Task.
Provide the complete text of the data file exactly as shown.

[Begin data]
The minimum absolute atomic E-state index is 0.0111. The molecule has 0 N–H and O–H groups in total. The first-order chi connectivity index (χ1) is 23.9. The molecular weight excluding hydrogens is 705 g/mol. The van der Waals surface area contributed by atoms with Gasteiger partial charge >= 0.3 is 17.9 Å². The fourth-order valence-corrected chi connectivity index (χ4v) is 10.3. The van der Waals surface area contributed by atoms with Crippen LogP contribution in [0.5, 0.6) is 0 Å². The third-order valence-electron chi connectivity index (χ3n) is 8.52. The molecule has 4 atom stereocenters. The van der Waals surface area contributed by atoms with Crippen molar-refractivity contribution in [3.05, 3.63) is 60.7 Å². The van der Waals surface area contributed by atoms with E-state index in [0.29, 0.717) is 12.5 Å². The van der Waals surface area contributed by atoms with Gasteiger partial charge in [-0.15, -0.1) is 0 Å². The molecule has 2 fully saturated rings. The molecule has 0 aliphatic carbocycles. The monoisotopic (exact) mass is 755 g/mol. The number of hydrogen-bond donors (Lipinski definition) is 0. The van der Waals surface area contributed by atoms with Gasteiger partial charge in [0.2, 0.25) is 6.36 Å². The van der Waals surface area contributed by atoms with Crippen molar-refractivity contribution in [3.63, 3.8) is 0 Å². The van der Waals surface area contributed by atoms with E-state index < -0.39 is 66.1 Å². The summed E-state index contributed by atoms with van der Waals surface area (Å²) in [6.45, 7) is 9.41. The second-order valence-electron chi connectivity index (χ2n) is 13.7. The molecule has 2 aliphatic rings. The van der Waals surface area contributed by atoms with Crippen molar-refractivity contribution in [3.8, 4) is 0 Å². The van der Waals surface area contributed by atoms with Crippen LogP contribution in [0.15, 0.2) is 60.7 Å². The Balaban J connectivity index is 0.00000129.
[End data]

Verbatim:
The minimum absolute atomic E-state index is 0.0111. The molecule has 0 N–H and O–H groups in total. The first-order chi connectivity index (χ1) is 23.9. The molecular weight excluding hydrogens is 705 g/mol. The van der Waals surface area contributed by atoms with Gasteiger partial charge >= 0.3 is 17.9 Å². The fourth-order valence-corrected chi connectivity index (χ4v) is 10.3. The van der Waals surface area contributed by atoms with Crippen LogP contribution in [0.5, 0.6) is 0 Å². The third-order valence-electron chi connectivity index (χ3n) is 8.52. The molecule has 4 atom stereocenters. The van der Waals surface area contributed by atoms with Crippen molar-refractivity contribution in [3.05, 3.63) is 60.7 Å². The van der Waals surface area contributed by atoms with E-state index in [0.29, 0.717) is 12.5 Å². The van der Waals surface area contributed by atoms with Gasteiger partial charge in [-0.15, -0.1) is 0 Å². The molecule has 2 fully saturated rings. The molecule has 0 aliphatic carbocycles. The monoisotopic (exact) mass is 755 g/mol. The number of hydrogen-bond donors (Lipinski definition) is 0. The van der Waals surface area contributed by atoms with Gasteiger partial charge in [0.2, 0.25) is 6.36 Å². The van der Waals surface area contributed by atoms with Crippen molar-refractivity contribution in [3.63, 3.8) is 0 Å². The van der Waals surface area contributed by atoms with E-state index < -0.39 is 66.1 Å². The summed E-state index contributed by atoms with van der Waals surface area (Å²) in [6.45, 7) is 9.41. The second-order valence-electron chi connectivity index (χ2n) is 13.7. The molecule has 2 aliphatic rings. The van der Waals surface area contributed by atoms with Crippen molar-refractivity contribution in [3.8, 4) is 0 Å². The van der Waals surface area contributed by atoms with Crippen LogP contribution in [0.15, 0.2) is 60.7 Å². The Balaban J connectivity index is 0.00000129.